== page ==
2012 Immigration Journalism Award recipient Maria Hinojosa, of The Futuro Media Group, commented, “This award means everything because it means that there are organizations like the French-American Foundation and its supporters who believe that you have to have a journalism that is always asking questions.” What kinds of questions need to be asked? What questions are not being asked that should be?
I think that Maria is absolutely right. We, as journalists, must never stop asking questions. That’s how we get to the bottom of issues. The questions I don’t hear asked enough, however, center around the meaning of an issue being covered and what comes next. Journalists, by our nature, often concentrate on the here and now and don’t look ahead as much. Maybe the publication of the fellows’ work will help lead the way into more consistent stories that have deeper meaning.

You are originally from Trinidad and Tobago and now live and work in the United States. Have your foreign origins, and thus a personal connection to multiple cultures, enriched your ability to report on global issues and questions pertaining to immigration?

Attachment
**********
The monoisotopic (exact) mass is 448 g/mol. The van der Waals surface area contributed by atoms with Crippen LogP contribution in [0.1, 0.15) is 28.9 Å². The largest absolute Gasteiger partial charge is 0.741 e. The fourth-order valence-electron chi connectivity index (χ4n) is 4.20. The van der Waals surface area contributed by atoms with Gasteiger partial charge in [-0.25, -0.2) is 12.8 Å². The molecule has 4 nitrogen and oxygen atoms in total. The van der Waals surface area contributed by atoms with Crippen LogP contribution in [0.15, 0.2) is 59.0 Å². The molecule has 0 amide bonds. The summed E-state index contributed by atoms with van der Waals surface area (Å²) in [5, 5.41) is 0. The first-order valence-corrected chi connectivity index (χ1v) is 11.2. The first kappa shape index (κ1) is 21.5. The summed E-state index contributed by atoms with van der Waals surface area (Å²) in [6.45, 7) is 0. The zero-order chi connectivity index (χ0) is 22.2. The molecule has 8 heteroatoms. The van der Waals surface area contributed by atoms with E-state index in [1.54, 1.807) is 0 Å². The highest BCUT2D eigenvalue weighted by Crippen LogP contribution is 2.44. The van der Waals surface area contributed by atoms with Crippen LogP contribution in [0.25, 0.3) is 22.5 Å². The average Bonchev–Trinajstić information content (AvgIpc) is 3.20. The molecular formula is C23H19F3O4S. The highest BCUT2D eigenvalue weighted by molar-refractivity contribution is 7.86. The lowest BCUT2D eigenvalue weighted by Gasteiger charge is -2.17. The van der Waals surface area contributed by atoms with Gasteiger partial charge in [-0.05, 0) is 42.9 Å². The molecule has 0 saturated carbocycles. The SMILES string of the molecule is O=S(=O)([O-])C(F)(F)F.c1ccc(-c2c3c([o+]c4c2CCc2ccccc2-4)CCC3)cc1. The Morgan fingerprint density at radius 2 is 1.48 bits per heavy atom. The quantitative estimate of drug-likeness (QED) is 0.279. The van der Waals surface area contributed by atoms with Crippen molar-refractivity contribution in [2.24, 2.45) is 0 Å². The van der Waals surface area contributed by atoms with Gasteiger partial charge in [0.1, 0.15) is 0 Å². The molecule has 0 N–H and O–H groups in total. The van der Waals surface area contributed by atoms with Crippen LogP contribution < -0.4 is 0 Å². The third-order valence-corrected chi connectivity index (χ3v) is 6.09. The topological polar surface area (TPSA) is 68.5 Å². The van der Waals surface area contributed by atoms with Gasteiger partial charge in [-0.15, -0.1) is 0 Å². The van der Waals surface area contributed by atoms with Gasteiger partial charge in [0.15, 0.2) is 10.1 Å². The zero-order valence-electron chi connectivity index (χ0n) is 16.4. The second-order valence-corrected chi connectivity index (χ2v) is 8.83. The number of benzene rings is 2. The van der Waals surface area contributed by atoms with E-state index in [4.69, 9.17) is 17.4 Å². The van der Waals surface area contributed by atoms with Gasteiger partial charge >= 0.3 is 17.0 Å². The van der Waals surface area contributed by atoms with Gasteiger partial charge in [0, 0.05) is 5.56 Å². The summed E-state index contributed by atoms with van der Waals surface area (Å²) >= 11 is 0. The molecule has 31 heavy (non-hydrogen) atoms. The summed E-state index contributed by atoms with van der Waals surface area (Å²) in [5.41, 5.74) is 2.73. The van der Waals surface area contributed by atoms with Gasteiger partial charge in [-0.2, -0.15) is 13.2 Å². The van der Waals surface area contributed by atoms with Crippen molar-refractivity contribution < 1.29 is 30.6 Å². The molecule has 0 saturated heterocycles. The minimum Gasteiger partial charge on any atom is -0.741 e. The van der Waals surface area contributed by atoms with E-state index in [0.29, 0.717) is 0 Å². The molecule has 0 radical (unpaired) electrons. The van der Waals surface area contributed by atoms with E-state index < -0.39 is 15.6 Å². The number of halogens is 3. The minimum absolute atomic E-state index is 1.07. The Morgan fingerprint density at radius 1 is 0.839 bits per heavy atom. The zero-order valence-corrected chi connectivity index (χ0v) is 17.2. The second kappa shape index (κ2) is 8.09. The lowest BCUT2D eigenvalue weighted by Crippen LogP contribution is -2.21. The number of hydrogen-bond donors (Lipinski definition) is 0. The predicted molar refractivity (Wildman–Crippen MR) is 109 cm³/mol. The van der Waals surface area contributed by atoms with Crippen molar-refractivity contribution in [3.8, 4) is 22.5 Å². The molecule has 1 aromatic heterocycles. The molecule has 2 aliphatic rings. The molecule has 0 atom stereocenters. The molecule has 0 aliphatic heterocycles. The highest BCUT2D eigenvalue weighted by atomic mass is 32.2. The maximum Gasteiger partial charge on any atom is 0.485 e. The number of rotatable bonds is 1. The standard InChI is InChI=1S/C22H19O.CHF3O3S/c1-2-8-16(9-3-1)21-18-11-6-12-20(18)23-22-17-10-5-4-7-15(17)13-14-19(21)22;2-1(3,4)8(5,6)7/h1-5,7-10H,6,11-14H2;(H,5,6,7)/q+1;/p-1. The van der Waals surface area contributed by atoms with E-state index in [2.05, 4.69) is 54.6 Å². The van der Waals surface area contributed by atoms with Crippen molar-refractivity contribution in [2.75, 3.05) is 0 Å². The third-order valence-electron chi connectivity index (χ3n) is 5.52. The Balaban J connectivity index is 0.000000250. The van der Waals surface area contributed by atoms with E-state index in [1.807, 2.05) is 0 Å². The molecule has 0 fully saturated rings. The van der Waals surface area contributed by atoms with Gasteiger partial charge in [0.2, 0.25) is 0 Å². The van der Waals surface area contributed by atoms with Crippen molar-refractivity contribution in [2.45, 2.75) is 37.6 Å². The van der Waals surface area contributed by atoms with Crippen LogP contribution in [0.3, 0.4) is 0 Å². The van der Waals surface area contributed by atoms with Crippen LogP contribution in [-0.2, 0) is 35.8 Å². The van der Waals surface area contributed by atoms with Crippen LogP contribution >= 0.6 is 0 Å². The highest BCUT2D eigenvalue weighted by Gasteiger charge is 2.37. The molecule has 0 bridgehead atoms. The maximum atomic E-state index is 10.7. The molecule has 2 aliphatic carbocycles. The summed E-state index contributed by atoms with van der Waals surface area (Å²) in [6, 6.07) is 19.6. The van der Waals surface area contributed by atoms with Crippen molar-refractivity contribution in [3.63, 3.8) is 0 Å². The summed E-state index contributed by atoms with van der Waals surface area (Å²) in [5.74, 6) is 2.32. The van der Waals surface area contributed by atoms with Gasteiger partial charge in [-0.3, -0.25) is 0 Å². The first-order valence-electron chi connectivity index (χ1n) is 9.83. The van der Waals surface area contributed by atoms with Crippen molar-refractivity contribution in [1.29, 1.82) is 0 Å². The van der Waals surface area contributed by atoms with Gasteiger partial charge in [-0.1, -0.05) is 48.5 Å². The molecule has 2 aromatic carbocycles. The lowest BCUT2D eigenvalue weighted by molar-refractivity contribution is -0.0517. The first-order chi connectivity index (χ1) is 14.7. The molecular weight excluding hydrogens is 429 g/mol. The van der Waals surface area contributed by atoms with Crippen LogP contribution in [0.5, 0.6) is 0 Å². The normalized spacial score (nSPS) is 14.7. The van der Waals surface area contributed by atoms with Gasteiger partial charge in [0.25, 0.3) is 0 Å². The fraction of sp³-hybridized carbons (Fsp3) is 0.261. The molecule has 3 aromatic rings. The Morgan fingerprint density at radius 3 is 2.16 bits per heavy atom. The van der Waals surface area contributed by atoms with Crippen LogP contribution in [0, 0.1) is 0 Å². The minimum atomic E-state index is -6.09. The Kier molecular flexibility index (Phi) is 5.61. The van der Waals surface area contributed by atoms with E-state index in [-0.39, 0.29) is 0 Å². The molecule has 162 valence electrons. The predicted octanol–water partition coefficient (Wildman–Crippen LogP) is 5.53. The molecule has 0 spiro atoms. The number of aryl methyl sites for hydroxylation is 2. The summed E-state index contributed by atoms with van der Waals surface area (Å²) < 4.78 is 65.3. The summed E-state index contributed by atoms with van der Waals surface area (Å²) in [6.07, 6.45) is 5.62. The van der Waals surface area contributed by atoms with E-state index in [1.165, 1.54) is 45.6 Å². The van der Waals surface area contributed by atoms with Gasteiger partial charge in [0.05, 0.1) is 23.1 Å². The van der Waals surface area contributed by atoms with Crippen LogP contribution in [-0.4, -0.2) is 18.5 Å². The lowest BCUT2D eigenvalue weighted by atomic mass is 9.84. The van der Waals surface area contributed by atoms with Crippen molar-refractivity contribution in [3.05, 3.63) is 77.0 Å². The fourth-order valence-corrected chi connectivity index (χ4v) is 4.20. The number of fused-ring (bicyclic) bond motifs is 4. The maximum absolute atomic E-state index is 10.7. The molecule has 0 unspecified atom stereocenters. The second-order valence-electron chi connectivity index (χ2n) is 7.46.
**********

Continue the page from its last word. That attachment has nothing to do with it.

Absolutely. I could not do my job as effectively if I didn’t have a personal connection to the many cultures we cover. For example, I coordinated coverage of a breakthrough series several years ago about Afro-Latin Americans. Although it’s been four years, we still get requests to republish it or for me to speak about the series. In fact, the Library of Congress called last fall to ask if I would make a presentation to them about the series. A lesson plan was even developed from it for high school students. Our goal was to increase the visibility of Africans in Latin America. In the end, the series ended up being more complex that even I envisioned. It added tons of knowledge to what we knew about blacks in the Americas. It was a huge undertaking but, again, it’s something that we probably would not have done had I not had that regional cultural sensitivity. You can find the series here.